When an individual buys a property in the UK, he or she has to pay a certain percentage of the total value of the property as tax, which is known as the Stamp Duty Land Tax. Essentially, the burden of paying the stamp duty is on the buyer, which can further increase the cost of investment. Usually, the SDLT has to be filed within 14 days of the purchase and paid within that time limit. If the stamp duty is not filed or not paid on time, HM Revenue and Customs can charge interest and levy penalties. But, there is one question in every buyer’s mind – should sellers need to pay stamp duty on property sales? This is what estate agents in Rainham have to say about that.

Should sellers need to pay stamp duty?

The UK government is always looking to create more efficient-tax reforms. In 2019, UK chancellor Sajid Javid announced that he was looking to make a major change to stamp duty, which led many to believe that the burden of paying the stamp duty tax might be shifted from buyers to sellers. Of course, this rumour was quickly rejected. However, that got everyone thinking, should sellers pay the stamp duty? As per the current system, buyers pay stamp duty on their purchase and that stamp duty is paid to the HM Revenue and Customs department. Moving forward, when that seller purchases a new property, he or she pays the stamp duty on that purchase. Keeping that cycle in mind, it would be unfair and almost chaotic to shift the burden of stamp duty from the buyer to the seller.

Sellers are required to pay capital gains tax when they dispose of their property. Essentially, capital gains tax is like a fee that you pay on the profit you make when you sell an asset. The sale price of the property minus the original cost of the property is what you make as profit, on which you have to pay a percentage of tax which is the capital gains tax. This tax is obviously paid by the sellers. Also, there are some cases where sellers are selling their property in order to downsize, to save for retirement or maybe if the owner is making a distress sale. Hence, it would be unfair to burden the seller with a stamp duty tax.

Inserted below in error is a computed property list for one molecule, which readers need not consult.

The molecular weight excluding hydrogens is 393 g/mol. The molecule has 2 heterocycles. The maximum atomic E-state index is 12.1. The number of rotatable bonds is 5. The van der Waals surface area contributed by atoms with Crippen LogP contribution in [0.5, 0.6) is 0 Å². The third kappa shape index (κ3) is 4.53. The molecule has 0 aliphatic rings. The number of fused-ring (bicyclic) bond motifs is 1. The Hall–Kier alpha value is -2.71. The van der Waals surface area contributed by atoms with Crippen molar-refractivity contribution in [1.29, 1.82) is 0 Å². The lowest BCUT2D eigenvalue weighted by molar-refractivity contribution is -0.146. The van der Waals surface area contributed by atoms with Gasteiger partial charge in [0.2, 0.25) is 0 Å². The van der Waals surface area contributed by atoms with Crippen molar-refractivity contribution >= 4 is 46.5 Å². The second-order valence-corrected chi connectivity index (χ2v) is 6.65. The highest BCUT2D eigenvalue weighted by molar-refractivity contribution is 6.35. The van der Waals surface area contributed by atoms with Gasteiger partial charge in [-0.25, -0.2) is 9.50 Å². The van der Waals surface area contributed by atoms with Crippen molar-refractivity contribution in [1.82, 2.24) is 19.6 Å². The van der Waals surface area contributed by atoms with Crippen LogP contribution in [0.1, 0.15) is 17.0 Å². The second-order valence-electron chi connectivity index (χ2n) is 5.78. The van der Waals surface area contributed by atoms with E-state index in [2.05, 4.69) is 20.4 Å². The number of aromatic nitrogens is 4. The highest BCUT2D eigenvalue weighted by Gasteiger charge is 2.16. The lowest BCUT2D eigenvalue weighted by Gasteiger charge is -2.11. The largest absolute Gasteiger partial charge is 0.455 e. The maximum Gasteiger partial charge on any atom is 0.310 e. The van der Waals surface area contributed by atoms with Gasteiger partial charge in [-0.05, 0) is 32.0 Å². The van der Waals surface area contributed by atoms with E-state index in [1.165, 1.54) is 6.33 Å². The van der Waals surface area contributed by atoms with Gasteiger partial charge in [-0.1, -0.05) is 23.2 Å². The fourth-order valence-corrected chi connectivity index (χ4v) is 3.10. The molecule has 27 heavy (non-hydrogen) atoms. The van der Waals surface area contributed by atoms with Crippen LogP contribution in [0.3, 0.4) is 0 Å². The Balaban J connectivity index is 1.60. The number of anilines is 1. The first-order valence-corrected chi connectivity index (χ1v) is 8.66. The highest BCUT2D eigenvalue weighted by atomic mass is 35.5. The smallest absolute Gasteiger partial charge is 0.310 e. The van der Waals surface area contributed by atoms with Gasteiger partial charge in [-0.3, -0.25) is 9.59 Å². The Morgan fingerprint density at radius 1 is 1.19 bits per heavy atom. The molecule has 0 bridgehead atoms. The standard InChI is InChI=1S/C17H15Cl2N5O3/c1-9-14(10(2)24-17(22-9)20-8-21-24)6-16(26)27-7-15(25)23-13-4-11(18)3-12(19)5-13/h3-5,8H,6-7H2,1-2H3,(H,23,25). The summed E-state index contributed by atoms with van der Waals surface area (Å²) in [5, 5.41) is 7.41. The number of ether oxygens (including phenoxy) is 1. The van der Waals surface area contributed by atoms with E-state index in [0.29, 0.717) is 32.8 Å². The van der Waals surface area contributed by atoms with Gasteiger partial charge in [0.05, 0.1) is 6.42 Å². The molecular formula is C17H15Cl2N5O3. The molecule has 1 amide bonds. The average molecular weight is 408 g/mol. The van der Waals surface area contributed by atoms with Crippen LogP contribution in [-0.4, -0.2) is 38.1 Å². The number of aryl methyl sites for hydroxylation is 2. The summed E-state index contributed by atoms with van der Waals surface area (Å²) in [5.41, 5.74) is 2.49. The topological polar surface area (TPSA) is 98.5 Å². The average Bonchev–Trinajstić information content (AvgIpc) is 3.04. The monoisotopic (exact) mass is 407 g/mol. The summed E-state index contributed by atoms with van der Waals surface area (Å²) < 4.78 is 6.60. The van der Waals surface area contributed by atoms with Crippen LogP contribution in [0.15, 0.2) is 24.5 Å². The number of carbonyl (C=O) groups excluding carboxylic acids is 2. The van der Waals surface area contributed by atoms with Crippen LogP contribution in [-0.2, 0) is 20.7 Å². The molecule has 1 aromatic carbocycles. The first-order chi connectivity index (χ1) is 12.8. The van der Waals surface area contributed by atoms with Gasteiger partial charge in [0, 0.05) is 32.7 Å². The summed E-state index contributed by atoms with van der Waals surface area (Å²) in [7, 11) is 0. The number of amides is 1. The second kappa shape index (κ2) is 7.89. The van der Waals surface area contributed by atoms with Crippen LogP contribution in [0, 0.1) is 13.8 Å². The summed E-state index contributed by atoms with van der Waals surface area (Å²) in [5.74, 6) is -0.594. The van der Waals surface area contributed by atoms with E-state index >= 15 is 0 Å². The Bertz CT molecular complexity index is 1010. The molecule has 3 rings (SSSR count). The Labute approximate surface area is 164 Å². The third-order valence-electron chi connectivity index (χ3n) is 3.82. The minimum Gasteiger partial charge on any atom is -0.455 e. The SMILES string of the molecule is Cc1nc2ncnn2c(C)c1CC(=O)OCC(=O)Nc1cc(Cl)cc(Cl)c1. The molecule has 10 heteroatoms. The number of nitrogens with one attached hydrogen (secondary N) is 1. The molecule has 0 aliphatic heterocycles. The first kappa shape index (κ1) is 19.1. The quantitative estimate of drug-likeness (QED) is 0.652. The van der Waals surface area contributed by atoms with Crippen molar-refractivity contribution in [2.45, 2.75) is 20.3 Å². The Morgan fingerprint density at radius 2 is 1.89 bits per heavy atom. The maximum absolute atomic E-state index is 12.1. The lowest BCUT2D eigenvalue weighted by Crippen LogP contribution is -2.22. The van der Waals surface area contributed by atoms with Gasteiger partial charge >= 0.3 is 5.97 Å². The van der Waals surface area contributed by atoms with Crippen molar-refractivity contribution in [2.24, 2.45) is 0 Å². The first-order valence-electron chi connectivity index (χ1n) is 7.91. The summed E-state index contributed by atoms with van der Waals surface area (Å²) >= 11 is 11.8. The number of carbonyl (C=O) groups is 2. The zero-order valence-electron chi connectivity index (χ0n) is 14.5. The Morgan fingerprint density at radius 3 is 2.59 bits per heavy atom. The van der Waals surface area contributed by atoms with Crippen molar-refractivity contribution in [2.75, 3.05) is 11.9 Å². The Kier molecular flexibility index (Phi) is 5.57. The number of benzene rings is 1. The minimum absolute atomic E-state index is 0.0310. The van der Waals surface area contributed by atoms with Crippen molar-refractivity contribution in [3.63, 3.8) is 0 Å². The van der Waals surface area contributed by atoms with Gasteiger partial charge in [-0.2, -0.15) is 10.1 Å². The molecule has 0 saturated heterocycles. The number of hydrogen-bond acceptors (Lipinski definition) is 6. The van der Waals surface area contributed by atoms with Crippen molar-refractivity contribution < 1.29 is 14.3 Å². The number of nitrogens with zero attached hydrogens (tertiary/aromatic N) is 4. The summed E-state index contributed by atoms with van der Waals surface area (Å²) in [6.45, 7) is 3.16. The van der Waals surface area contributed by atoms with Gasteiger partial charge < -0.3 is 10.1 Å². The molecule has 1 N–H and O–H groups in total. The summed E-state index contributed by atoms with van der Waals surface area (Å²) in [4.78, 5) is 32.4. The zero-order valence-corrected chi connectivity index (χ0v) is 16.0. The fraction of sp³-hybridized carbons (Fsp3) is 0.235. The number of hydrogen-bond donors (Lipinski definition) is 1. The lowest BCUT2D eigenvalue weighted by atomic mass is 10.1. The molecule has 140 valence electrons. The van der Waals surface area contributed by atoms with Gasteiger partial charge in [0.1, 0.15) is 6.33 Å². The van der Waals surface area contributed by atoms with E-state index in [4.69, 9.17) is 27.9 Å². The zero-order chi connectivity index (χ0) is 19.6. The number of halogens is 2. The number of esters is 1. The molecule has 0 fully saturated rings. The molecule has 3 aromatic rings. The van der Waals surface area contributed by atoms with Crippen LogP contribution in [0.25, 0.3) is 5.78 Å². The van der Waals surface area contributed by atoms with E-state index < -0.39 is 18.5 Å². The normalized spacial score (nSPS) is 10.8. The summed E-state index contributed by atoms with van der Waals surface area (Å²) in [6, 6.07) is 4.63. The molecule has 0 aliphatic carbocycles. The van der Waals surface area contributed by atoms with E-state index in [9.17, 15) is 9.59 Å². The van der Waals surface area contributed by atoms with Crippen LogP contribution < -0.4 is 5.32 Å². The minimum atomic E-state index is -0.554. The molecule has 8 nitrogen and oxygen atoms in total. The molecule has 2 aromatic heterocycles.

What happened to stamp duty in 2020?

In the second half of 2020, the stamp duty holiday was the most talked-about government scheme. Basically, in order to boost the buyer’s confidence, increase activity in the housing market and help the property recover from its temporary lull, the UK government announced a stamp duty holiday. The stamp duty holiday was a temporary suspension of the stamp duty that is levied on the purchase of property. Initially, when the stamp duty holiday was introduced in July 2020, it was supposed to end in March 2021. However, upon seeing the immense success of the stamp duty holiday, the UK government decided to further extend the scheme until June 2021, after which it was again extended till September 2021.

What is the current stamp duty land tax?

As of October 2021, a buyer who is purchasing a property that is valued under £125,000 does not have to pay any stamp duty. Buyers who are investing in a property between  £125,001 – £250,000 will have to pay 2 percent of the total value as stamp duty tax while buyers who are purchasing properties between £250,001 – £925,000 will have to pay 5 per cent as SDLT. For properties that are valued between £925,001 – £1,500,000, the stamp duty is 10 percent of the total value whereas, for properties over £1,500,000, a 12 per cent stamp duty tax is levied. If an individual is buying an additional property, which means the individual already has one property on their name at the time, then an additional 3 percent is charged. And, for overseas buyers who are not UK residents, an additional 2 per cent is added to the stamp duty tax.

Can stamp duty be refunded?

If you have already purchased a new property but you have not been able to sell your existing home in the meantime, you will have to pay a higher stamp duty tax as you have more than 1 property registered to your name. However, if you do manage to sell your home within 3 years of buying your new home, then you can apply for an SDLT refund. Keep in mind, the refund that you will get will only be for the additional 3 percent that you paid at the time.

When is stamp duty not payable?

For one, if a property is transferred to you as a gift, then no stamp duty tax is applicable. Secondly, if you manage to strike a deal with the seller and bring down the price, you might have to pay a lesser percentage of stamp duty, depending on the price bracket.